The Senate has passed a motion calling on health minister Greg Hunt to extend or suspend the opt-out period for the My Health Record.
The opt-out period ends Thursday. However, Labor and a number of stakeholder groups have called on the government to extend the period at least until the parliament approve changes designed to enhance the system's privacy.
The changes mean people will be able to withdraw from My Health Record after the opt-out period ends and all information will be deleted.
The government also recently adopted a number of other changes recommended by a Senate inquiry, including tougher penalties for breaches of the Act, changes to address concerns around domestic violence and employer access, and additional safeguards to prevent what Labor described as the "privatisation and commercialisation" of the system, including blocking private health insurer access to records.
The changes mean insurers will be explicitly prevented from accessing de-identified data for any purpose.
The parliament will not have time to approve the changes before Thursday's opt-out deadline.
The motion backed in the Senate calls on the government to “extend or suspend the opt-out period until the legislation and any amendments are passed, outstanding privacy and security issues are addressed and public confidence in this important reform is restored”.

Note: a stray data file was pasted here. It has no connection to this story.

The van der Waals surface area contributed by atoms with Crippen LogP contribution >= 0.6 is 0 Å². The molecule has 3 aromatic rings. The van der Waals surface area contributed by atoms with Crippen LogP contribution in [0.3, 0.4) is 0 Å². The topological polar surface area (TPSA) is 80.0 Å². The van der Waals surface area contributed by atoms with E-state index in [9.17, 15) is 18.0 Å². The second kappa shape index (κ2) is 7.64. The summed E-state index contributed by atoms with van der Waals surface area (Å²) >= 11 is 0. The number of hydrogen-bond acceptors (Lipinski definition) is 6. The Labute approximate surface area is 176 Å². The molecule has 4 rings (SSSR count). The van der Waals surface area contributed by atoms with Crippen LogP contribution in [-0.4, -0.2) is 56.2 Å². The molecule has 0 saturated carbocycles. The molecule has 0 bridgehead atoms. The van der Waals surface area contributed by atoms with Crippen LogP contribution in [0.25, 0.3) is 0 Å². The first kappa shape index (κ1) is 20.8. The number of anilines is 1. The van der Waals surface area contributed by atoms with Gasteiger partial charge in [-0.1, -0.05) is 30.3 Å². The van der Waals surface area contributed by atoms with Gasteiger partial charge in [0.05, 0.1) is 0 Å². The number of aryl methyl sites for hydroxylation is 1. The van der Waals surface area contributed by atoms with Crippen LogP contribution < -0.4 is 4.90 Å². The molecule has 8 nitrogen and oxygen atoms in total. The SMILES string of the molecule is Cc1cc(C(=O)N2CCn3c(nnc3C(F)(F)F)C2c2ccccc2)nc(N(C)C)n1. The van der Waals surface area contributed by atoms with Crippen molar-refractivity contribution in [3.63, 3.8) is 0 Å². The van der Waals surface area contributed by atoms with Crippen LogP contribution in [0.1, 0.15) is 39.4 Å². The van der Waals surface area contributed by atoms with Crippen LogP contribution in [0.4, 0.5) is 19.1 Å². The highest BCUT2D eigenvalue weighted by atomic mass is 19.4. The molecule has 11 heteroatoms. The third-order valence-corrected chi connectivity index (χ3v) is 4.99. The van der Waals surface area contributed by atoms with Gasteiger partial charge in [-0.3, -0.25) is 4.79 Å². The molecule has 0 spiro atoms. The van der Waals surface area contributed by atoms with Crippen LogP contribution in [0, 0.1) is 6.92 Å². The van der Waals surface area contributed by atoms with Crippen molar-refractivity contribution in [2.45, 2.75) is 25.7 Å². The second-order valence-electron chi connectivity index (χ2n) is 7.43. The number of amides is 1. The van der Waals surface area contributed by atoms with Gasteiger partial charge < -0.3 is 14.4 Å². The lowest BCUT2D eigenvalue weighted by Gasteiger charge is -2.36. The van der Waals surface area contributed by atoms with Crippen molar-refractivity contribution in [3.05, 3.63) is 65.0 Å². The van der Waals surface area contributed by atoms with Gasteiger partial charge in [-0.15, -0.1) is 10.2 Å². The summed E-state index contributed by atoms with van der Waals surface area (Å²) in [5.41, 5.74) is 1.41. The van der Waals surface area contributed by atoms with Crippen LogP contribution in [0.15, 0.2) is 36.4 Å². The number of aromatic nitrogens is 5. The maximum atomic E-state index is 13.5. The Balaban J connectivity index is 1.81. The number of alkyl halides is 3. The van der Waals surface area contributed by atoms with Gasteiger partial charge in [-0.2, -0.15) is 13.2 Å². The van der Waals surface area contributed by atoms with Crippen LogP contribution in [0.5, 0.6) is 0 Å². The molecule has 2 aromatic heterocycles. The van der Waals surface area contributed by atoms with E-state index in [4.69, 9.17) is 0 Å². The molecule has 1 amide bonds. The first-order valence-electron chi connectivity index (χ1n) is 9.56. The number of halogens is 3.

"Under the Government’s current timetable the opt-out period is due to finish this week," said shadow health minister Catherine King.
"Once it does, the Government will begin creating records for 17 million Australians – whether they want one or not.
"This will occur even though the Government hasn’t actually passed its legislation yet, and cannot pass it before the opt-out period ends. There’s no guarantee the legislation will even pass this year – meaning some Australians may opt out unnecessarily over concerns that are addressed by the legislation.
"The Government should listen to Labor and to the Senate and extend the opt-out period," added Ms King.